Runners scheduled to run the Boston Marathon on Monday were advised to do so with caution. Because of the expected high temperatures of nearly 90 degrees on Monday, the Boston Athletic Association (BAA) issued an email statement on Saturday morning which offered a deferment to any official runner who would like to postpone his or her participation until 2013.
“This applies to official entrants only who either have claimed or will claim their bib number packet at the John Hancock Sports & Fitness Expo through Sunday evening at the Seaport World Trade Center in South Boston,” the statement read. "Runners must claim their bib number for deferment to be an option.”
The medical co-directors of the marathon, Dr. Pierre d’Hemecourt and Dr. Sophia Dyer, also issued a statement, saying, “If the temperatures reach certain levels, running will put even the most fit athletes at risk for heat injury. We are now making the recommendation that if you are not highly fit or if you have any underlying medical conditions (for example-cardiac disease, pulmonary disease or any of a number of medical problems), you should not run this race."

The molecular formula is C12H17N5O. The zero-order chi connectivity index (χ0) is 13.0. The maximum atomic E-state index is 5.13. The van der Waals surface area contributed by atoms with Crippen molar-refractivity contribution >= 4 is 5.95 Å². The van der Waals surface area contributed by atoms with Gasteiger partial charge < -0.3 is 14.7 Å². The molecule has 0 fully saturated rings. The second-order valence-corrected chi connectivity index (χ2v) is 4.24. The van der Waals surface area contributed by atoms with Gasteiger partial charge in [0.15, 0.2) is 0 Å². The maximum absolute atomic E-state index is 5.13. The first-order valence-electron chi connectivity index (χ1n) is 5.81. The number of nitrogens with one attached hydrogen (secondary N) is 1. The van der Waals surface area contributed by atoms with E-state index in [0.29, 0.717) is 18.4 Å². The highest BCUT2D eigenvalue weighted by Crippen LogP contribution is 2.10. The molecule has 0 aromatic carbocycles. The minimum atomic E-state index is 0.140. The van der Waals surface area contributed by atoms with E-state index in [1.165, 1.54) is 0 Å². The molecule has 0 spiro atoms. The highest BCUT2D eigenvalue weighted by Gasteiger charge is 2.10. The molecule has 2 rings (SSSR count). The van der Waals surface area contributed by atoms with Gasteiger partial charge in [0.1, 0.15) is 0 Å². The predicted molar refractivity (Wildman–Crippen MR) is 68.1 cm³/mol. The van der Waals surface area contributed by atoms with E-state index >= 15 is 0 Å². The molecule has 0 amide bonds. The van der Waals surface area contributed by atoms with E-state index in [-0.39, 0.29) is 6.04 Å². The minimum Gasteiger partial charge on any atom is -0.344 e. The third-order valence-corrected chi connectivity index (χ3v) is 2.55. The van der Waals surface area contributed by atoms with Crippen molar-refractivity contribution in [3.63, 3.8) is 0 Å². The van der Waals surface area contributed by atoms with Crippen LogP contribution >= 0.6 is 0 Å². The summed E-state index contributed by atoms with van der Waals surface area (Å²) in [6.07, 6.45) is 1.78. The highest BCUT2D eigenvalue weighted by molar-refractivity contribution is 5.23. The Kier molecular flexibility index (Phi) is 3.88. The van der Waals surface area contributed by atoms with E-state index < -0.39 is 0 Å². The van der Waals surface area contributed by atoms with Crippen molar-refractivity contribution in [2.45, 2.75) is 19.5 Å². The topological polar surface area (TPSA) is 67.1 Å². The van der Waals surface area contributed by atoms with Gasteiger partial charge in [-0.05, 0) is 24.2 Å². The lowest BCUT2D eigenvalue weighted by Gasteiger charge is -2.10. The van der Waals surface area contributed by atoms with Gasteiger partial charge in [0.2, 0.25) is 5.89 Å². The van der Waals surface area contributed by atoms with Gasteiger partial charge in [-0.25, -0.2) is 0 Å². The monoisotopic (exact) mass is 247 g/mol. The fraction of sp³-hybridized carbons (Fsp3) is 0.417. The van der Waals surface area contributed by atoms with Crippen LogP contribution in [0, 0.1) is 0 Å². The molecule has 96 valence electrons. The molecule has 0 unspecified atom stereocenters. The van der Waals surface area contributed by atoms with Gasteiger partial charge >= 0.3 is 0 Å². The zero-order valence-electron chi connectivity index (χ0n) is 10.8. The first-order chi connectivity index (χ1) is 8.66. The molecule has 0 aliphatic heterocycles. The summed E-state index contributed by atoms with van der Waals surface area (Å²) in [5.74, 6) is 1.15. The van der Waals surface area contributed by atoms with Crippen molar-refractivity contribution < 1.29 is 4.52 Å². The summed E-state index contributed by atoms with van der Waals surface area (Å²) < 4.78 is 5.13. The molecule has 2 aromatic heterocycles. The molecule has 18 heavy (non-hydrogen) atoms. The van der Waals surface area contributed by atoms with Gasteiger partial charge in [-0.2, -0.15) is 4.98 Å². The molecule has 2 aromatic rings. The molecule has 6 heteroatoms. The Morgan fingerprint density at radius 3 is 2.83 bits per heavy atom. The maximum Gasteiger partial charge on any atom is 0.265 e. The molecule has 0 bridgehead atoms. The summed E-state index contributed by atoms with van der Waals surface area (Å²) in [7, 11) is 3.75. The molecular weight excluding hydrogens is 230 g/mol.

The caution goes on to say that inexperienced marathoners should not run. It also recommends that very fit athletes run at a slower pace and maintain hydration and take frequent breaks from running by walking instead.
“This will not be a day to run a personal best. If you choose to run, run safely above all else. Speed can kill,” they said. “Recognizing symptoms of heat illness in yourself and others is critical, this may include headaches, dizziness, confusion, fatigue, nausea and vomiting. If you experience any of these, stop running immediately and if symptoms persist seek medical attention.”
The BAA announced that it will extend the finish systems by one hour on Monday, to 6 p.m.